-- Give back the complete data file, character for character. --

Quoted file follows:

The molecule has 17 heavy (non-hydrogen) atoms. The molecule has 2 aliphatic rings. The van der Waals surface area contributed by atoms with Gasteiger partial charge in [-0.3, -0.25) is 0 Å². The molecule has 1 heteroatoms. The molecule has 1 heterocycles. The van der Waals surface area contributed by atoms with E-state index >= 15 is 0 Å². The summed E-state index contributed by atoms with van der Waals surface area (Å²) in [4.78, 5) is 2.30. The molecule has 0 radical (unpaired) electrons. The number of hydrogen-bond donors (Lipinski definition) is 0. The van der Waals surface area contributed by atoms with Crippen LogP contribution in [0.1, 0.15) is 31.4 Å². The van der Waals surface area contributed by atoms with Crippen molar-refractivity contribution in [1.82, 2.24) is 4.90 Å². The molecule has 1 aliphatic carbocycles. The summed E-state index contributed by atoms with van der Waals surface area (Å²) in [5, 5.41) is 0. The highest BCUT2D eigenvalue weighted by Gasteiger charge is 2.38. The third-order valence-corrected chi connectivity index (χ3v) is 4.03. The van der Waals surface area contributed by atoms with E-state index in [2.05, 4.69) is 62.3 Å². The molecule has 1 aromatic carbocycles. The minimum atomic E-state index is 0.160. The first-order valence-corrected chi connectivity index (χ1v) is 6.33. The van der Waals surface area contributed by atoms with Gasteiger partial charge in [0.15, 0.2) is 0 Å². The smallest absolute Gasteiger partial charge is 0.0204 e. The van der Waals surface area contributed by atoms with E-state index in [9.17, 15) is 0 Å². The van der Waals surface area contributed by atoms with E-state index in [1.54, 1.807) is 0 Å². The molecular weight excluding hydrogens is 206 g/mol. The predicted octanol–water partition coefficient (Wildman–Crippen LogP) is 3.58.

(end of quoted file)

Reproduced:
The molecule has 17 heavy (non-hydrogen) atoms. The molecule has 2 aliphatic rings. The van der Waals surface area contributed by atoms with Gasteiger partial charge in [-0.3, -0.25) is 0 Å². The molecule has 1 heteroatoms. The molecule has 1 heterocycles. The van der Waals surface area contributed by atoms with E-state index >= 15 is 0 Å². The summed E-state index contributed by atoms with van der Waals surface area (Å²) in [4.78, 5) is 2.30. The molecule has 0 radical (unpaired) electrons. The number of hydrogen-bond donors (Lipinski definition) is 0. The van der Waals surface area contributed by atoms with Crippen LogP contribution in [0.1, 0.15) is 31.4 Å². The van der Waals surface area contributed by atoms with Crippen molar-refractivity contribution in [1.82, 2.24) is 4.90 Å². The molecule has 1 aliphatic carbocycles. The summed E-state index contributed by atoms with van der Waals surface area (Å²) in [5, 5.41) is 0. The highest BCUT2D eigenvalue weighted by Gasteiger charge is 2.38. The third-order valence-corrected chi connectivity index (χ3v) is 4.03. The van der Waals surface area contributed by atoms with E-state index in [2.05, 4.69) is 62.3 Å². The molecule has 1 aromatic carbocycles. The minimum atomic E-state index is 0.160. The first-order valence-corrected chi connectivity index (χ1v) is 6.33. The van der Waals surface area contributed by atoms with Gasteiger partial charge in [0.15, 0.2) is 0 Å². The smallest absolute Gasteiger partial charge is 0.0204 e. The van der Waals surface area contributed by atoms with E-state index in [9.17, 15) is 0 Å². The van der Waals surface area contributed by atoms with E-state index in [1.54, 1.807) is 0 Å². The molecular weight excluding hydrogens is 206 g/mol. The predicted octanol–water partition coefficient (Wildman–Crippen LogP) is 3.58.